Dr. Marc Schoonderbeek,
Marc Schoonderbeek is an architect, scholar and the Program Director of the research group Borders&Territories at the Faculty of Architecture, Delft University of Technology. He received his doctorate in architecture from TU Delft in 2015 with the dissertation ‘Place-Time Discontinuities; Mapping in Architectural Discourse’, which presented a theory of mapping in architectural discourse by making explicit the relationship between spatial analysis and architectural design. Marc Schoonderbeek has practiced architecture in the Netherlands, Germany and Israel. In 1998, he co-founded 12PM-Architecture; Office for Architecture and Urbanism, Design and Research in Amsterdam. He is an editor of the journal Footprint, lectured at numerous architecture institutes, and contributed to architectural magazines. In 2004, he co-founded 66EAST Centre for Urban Culture in Amsterdam. His publications include ‘Houses in Transformation: Interventions in European Gentrification’; ‘Border Conditions’, the ‘Modi Operandi’ series and ‘X Agendas for Architecture’.
Ampersand; Mapping the Complexity of the Border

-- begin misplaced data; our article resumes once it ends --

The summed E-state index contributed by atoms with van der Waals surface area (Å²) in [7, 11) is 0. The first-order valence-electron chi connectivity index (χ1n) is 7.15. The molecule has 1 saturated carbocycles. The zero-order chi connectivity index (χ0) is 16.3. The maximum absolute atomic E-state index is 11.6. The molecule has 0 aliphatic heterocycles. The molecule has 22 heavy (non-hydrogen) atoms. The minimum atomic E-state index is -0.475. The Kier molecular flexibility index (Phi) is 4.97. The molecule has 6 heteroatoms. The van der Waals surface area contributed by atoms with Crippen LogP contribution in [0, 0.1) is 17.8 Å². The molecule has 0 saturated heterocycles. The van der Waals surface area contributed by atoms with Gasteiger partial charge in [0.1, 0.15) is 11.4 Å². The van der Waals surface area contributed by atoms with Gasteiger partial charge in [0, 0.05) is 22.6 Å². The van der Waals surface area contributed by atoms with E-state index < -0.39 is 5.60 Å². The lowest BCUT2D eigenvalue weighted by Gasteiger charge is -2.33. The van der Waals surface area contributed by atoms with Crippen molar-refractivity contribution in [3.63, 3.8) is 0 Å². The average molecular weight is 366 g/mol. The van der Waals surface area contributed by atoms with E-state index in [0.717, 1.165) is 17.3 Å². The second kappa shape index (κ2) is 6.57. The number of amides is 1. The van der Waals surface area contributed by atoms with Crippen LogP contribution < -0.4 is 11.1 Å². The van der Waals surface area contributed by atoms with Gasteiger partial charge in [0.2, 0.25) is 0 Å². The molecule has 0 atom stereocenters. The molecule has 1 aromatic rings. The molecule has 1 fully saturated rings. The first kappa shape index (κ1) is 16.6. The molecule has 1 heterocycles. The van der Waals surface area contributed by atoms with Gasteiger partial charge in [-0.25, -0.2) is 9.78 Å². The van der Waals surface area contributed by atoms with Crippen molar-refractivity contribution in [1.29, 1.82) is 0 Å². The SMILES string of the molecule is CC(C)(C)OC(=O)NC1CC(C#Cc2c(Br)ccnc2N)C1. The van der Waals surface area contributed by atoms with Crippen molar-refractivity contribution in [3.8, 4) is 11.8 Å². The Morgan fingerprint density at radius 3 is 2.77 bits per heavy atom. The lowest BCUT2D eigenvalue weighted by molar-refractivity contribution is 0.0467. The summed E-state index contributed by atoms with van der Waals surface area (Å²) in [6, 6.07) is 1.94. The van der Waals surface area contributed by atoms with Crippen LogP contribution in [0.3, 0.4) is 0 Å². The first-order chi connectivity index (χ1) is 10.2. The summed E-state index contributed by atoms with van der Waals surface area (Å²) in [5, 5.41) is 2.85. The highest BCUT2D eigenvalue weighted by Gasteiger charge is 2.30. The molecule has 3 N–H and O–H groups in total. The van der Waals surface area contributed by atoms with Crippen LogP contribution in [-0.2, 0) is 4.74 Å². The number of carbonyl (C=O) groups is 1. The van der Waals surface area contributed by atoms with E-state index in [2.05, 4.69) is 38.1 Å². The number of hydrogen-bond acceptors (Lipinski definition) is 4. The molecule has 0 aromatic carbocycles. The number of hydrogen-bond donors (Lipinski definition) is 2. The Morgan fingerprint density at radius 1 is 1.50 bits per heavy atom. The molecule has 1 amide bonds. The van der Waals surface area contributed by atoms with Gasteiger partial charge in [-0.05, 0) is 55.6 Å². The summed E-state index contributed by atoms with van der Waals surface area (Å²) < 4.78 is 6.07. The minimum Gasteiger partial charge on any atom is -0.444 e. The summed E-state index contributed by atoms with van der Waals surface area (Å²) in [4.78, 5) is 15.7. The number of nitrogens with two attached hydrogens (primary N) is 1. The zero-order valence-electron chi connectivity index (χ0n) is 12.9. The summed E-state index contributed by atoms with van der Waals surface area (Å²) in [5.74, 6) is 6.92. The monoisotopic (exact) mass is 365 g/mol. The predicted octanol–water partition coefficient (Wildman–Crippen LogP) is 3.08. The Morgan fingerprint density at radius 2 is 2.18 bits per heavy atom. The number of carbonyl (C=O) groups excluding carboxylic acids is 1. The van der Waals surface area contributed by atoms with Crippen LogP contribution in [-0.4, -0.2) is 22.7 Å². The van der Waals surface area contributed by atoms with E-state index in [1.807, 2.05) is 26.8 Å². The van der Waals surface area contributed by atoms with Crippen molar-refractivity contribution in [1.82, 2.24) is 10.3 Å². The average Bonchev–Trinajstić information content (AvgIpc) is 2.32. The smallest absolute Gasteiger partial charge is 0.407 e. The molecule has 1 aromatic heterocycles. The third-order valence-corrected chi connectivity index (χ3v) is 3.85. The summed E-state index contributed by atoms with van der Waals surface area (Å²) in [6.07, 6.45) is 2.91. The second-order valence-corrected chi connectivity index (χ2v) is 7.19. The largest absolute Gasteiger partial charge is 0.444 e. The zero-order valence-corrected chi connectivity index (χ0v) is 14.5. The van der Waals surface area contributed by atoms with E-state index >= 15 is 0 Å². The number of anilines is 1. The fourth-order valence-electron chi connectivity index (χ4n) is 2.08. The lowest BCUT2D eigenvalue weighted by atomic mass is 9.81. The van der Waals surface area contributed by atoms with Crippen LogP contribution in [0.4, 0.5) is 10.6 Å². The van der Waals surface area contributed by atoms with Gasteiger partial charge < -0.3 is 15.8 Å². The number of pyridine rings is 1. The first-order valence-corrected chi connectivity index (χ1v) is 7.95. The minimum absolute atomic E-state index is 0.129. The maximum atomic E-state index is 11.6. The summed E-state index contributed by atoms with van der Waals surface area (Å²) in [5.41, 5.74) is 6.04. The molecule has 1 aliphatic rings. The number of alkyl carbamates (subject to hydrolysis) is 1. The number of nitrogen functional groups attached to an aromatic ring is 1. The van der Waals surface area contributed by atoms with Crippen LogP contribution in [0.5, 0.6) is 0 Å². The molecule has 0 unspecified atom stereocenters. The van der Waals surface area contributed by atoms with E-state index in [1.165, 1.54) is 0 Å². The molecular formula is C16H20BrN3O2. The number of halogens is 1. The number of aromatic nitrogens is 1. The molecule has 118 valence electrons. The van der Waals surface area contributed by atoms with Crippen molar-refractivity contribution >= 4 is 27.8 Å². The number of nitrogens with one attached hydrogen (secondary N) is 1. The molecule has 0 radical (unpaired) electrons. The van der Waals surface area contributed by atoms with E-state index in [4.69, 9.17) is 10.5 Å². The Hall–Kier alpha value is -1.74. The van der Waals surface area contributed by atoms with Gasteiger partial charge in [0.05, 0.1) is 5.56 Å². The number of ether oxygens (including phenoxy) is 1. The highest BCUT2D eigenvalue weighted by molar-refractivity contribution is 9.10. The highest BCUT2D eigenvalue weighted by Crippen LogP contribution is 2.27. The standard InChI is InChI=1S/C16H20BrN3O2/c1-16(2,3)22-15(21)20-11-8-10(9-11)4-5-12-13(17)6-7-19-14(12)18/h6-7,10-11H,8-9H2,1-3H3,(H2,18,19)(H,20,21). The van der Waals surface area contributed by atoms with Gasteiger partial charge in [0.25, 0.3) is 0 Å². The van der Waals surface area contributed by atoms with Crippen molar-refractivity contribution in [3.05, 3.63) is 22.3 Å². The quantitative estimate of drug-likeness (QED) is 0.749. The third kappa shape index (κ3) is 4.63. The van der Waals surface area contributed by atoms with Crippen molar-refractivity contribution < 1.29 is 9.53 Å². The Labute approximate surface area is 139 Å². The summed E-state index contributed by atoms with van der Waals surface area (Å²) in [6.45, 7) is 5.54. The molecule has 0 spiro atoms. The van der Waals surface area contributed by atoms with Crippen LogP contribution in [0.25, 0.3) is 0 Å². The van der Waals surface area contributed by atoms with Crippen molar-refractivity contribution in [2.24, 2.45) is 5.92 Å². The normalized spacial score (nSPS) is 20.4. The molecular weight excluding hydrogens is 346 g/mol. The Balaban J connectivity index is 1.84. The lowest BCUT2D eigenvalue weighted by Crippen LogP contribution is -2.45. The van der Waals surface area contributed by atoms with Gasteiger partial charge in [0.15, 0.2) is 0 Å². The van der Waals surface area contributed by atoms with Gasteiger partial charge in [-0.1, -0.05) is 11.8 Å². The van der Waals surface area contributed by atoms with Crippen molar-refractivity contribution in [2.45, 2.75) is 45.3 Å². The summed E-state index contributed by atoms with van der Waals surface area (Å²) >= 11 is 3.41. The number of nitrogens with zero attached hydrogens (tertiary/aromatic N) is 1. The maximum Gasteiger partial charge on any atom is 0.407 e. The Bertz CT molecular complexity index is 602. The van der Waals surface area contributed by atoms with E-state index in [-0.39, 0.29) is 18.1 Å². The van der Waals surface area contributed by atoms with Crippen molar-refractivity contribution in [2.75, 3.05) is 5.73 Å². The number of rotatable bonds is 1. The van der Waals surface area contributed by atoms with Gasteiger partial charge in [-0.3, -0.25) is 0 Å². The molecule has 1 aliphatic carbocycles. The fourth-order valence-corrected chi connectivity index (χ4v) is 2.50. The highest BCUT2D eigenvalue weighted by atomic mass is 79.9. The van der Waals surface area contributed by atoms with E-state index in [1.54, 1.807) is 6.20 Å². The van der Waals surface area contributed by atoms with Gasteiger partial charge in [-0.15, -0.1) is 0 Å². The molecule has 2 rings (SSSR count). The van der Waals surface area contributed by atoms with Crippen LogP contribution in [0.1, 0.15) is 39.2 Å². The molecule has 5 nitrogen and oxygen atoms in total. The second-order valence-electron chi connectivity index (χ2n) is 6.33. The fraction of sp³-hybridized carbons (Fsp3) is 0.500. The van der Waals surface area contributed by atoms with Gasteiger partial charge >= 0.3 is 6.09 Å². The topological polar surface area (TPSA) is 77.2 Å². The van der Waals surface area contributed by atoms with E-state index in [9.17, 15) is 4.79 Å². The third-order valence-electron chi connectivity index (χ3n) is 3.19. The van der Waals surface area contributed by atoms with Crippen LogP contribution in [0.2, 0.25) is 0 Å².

This key-note lecture will discuss the conceptualisation of the 'ampersand' as a model with which the conventional relationship between 'figure' and 'ground' in architecture and urbanism can be reconsidered. With respect to architectural objects, the fields in which they operate and the relationships that can be traced between them, a radical differentiation will be acknowledged in order to properly understand the complexities of contemporary space. As a result, the question emerges whether discourse can be constructed based on differences rather than similarities. As architecture is fundamentally considered a discourse of spatial demarcations, contemporary border conditions are discussed as 'spaces of simultaneity' and this understanding of the border will be substantiated with examples of border analyses from a wide range of contexts, ranging from more traditional spaces of conflict to spaces in which a superposition of different regimes of power and spatial practices are inscribed in the territory. To study the spatial complexities of contemporary borders, mapping is proposed as a technique that allows for a tracing and representing of these border conditions. The presentation intends to make clear that an understanding of the spatial complexity of any border condition renders all activities, activisms and activations within its context highly problematic. Rather than dissecting these complexities in smaller units, a synthetic co-existence of entities allows for a confrontation between intents and purposes, ultimately resulting in the formulation of architectural construct.